An orange, bengal cat is laying on a grey, fabric couch wrapped in a brown and cream flannel blanket with medicine and tissues nearby, as if mimicking a human with a cold.

Can Cats Get Kennel Cough? Holiday Boarding Tips & Tricks

Can cats get kennel cough from dogs? Should I board my cat? Is Mr. Whiskers plotting world domination? Get answers to (most of) these burning questions and more.

Hack, hack, cough. Is your cat suddenly coughing a lot? Don’t be too quick to blame an epic hairball. If you’re wondering if cats can get kennel cough, the answer is yes, although this infection is much rarer in cats compared to dogs.

Here we’re laying out everything you need to know about how to detect and treat cat kennel cough and keep your furball safe during the busy holiday boarding season.

What Is Cat Kennel Cough?

Kennel cough is a respiratory infection caused by the highly contagious bacterium Bordetella bronchiseptica. (Don’t worry – we won’t quiz you on the spelling.) This is the same bacterium that causes kennel cough in dogs.

Because these bacteria cause inflammation of the larynx and windpipe, kennel cough gets its name from the raspy, dry cough that often develops in dogs and cats that get this infection.

If you’re a dog person (don’t tell the cat), you’re probably familiar with Bordetella vaccinations, which protect dogs against kennel cough. Although there is a vaccine approved for use in cats, it’s usually not administered, or even carried by the vet, as kennel cough in cats is rare and cases tend to be very mild. Additionally, cats are naturally more resistant to Bordetella. (See, cats really do rule!)

How Does Kennel Cough Spread?

Kennel cough spreads via coughing or sneezing, direct contact with other animals, and sharing things like toys and water or food bowls.

Because cats are more anti-social compared to dogs (Give me the couch versus the dog park any day), they’re less likely to contract kennel cough through outside contact with other animals. Instead, kennel cough in cats is usually spread in shelters, boarding facilities, and pet stores, especially if the ventilation of the facility is poor.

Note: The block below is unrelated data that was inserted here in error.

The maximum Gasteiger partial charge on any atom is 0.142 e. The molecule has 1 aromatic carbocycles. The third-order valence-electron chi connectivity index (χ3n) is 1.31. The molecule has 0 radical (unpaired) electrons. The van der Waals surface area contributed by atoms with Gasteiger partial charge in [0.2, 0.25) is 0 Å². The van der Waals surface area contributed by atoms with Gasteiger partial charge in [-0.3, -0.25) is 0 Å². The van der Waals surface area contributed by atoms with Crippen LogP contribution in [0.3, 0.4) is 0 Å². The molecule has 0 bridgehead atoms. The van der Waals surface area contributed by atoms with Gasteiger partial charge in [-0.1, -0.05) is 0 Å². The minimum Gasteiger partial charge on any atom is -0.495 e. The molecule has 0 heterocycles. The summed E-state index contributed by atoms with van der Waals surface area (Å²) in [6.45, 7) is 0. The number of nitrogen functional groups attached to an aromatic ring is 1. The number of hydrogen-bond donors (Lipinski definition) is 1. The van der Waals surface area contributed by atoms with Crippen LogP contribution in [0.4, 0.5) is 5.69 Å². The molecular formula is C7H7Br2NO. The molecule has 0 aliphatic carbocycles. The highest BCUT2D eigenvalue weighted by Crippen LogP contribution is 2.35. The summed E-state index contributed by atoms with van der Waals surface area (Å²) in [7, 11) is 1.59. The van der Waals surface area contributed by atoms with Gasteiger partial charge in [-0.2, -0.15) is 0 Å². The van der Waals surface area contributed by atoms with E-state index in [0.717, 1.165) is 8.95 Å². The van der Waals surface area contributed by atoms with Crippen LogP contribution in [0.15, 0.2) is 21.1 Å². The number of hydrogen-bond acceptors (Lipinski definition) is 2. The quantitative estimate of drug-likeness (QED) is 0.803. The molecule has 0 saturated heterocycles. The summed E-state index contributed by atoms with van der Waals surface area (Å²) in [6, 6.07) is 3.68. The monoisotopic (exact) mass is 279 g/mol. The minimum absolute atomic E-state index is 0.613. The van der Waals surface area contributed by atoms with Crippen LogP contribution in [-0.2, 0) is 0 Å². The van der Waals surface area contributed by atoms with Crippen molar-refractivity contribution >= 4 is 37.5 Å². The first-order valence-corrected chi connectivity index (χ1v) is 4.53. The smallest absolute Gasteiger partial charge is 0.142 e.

Kennel cough can also spread via the hands, so always wash up with soap and water after petting other animals or volunteering at a shelter.

Can cats get kennel cough from dogs?

Typically, cats will get kennel cough from other cats. Although not as common, cats CAN get kennel cough from dogs and vice versa. Cats that travel a lot, hang out with other animals, or like to go exploring outdoors are at higher risk of cat kennel cough, but again, this infection is rare.

How Long Does Kennel Cough in Cats Last?

Fortunately, kennel cough in cats only lasts around 7–10 days. However, if your cat develops pneumonia after getting kennel cough, that will take longer to treat and may keep your feline under the weather for two to three weeks.

Cat Kennel Cough Symptoms

Although we associate kennel cough with a dry, hacking cough in dogs, this isn’t always the case with cats. While some cats will have this distinct cough, they’ll likely display other symptoms of an upper respiratory infection.

  • Coughing (mild or hacking)
  • Gagging or retching
  • Eye or nasal discharge
  • Sneezing
  • Lethargy
  • Decreased appetite
  • Conjunctivitis (cat pink eye)

If coughing is one of your cat’s symptoms, it’s best to call the vet for guidance and possible evaluation, as other causes of coughing in cats can be serious, such as asthma, heart disease, and parasites.

How to Treat Cat Kennel Cough

For healthy adult cats, kennel cough is usually very mild, comparable to a simple head cold in humans. In these cases, a little TLC from your cat’s favorite person (you), and kennel cough can run its course right at home without needing antibiotics or medical intervention.

Kittens, senior cats, and cats with weakened immune systems are more at risk for severe illness from kennel cough, like pneumonia. These cases call for vet intervention, and treatment may include antibiotics, increased fluids, immune system supplements, cough suppressants or expectorants. (Never raid your own medicine cabinet to treat your cat ... some human medications are toxic to cats.)

If your cat is unresponsive to treatment, or if this is another infection in a string of respiratory infections, your vet may recommend diagnostic testing with bloodwork, x-rays, or swabs of the throat/nasal area.